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Bankruptcy Law

Bankruptcy Law introduction and resources


Individuals might use Chapter 7 or Chapter 13. 

Chapter 7 features:

  • Liquidation bankruptcy 
  • The bankruptcy trustee gathers and sells the debtor's nonexempt assets and uses the proceeds of such assets to pay creditors. Part of the debtor's property may be subject to liens and mortgages that pledge the property to other creditors. 
  • The individual’s income must be equal to or below the median income in their state. Each state has different income requirements. If the individual’s income is above the requirement, the court will apply a “means test”.

Chapter 13 features:

  • Develop payment plan to repay part or all debts.
  • Debtor is usually allowed to keep property. 
  • Individual has regular income. 

There is no chapter in the Bankruptcy Code for medical bankruptcy. It doesn’t exist as a specific form of bankruptcy relief offered by the federal government. “Medical bankruptcy” is a non-legal term for describing bankruptcy resulting from medical debt. Individual might still use Chapter 7 or Chapter 13. 

Chapter 7 bankruptcy discharges or releases your responsibility for repaying certain types of debt, including an unlimited amount of medical debt.

Chapter 13, also known as a “wage earner’s plan,” is for those who have a regular source of income. If your medical condition doesn’t fully impede your ability to earn income, this may be the best option for you.

Private student loans:

Issued to students and/or parents by banks, credit unions and other lenders to cover college-related expenses. Loans can pay for anything from technical training to an undergraduate degree to professional school. Some lenders have specialized loans for things like medical school or law school, or targeted groups of borrowers like international students. They are much less common than federal loans, making up 7.89% of the total student loan market in 2021, according to the MeasureOne report.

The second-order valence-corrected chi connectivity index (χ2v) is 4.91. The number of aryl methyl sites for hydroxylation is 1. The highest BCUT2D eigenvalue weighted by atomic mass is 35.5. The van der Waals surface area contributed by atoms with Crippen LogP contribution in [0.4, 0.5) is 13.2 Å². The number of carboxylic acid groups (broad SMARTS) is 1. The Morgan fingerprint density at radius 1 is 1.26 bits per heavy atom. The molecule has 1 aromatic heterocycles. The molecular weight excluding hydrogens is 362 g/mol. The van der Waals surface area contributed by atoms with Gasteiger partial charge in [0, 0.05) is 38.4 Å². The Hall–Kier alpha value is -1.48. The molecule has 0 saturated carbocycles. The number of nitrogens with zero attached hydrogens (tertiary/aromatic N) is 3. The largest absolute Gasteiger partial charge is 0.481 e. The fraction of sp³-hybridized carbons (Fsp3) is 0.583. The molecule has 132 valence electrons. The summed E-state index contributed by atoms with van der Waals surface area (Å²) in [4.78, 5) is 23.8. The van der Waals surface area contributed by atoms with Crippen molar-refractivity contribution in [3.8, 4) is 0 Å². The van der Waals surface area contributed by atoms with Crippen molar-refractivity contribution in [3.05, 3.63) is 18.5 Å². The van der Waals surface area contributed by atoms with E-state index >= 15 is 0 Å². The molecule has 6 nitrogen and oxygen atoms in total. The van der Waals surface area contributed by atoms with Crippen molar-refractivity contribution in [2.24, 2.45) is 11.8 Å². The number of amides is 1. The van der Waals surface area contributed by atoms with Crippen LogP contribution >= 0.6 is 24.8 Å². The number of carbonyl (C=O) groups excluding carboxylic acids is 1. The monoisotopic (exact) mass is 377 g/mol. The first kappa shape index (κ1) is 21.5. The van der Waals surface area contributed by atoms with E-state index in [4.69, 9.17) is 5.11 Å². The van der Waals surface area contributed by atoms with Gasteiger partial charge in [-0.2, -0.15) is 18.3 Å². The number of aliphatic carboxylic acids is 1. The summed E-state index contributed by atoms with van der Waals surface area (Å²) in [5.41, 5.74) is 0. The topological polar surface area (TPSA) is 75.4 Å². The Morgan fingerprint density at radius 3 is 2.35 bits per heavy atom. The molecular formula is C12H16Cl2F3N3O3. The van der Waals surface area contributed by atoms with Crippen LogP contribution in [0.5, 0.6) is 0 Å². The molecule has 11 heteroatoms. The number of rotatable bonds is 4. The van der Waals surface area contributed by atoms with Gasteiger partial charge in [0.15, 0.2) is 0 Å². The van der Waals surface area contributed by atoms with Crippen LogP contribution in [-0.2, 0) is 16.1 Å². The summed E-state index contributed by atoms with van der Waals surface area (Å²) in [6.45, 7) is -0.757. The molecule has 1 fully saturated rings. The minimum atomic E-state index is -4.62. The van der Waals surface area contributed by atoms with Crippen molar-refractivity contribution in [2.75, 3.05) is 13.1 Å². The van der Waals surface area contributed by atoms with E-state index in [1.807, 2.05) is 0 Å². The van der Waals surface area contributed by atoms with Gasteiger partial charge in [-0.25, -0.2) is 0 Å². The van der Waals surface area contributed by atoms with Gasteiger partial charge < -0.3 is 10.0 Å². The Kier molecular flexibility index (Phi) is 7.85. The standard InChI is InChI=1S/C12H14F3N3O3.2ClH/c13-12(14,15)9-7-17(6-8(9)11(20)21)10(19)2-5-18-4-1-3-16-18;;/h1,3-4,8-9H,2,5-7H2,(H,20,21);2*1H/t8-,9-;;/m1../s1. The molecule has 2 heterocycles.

If you have private student loans, the terms of repayment will vary, but reaching out to your servicer is the best place to start.

Federal student loans:

Issued by the U.S. Department of Education and are available to eligible students who attend a variety of schools, from four-year institutions to career-focused trade schools. Federal loans make up 92.11% of the $1.73 trillion in student loan debt in the U.S. in 2021, according to MeasureOne's student loan report.

If you've thought carefully about the decision and have done your due diligence to exhaust all other options, you might consider moving forward with a bankruptcy filing for Federal student loans. 

To successfully have your federal student loans discharged in bankruptcy, you will need to prove that repaying them would cause an "undue hardship." There is no standard definition of undue hardship, and each situation is up to the discretion of each bankruptcy court. Most courts use a set of criteria known as the Brunner test to determine whether repaying student loans would cause an undue hardship. To pass the Brunner test, you must prove you meet the following three criteria:

1. Your income and expenses do not currently allow you to continue a basic or minimal standard of living for you and your dependents if you're forced to repay your student loans.

2. This financial situation will, most likely, continue for a majority of your student loan repayment period.

3. You have made good faith efforts to try to repay your student loans before filing for bankruptcy.

Excerpt from "Student Loans and Bankruptcy: What to Know" from U.S.News.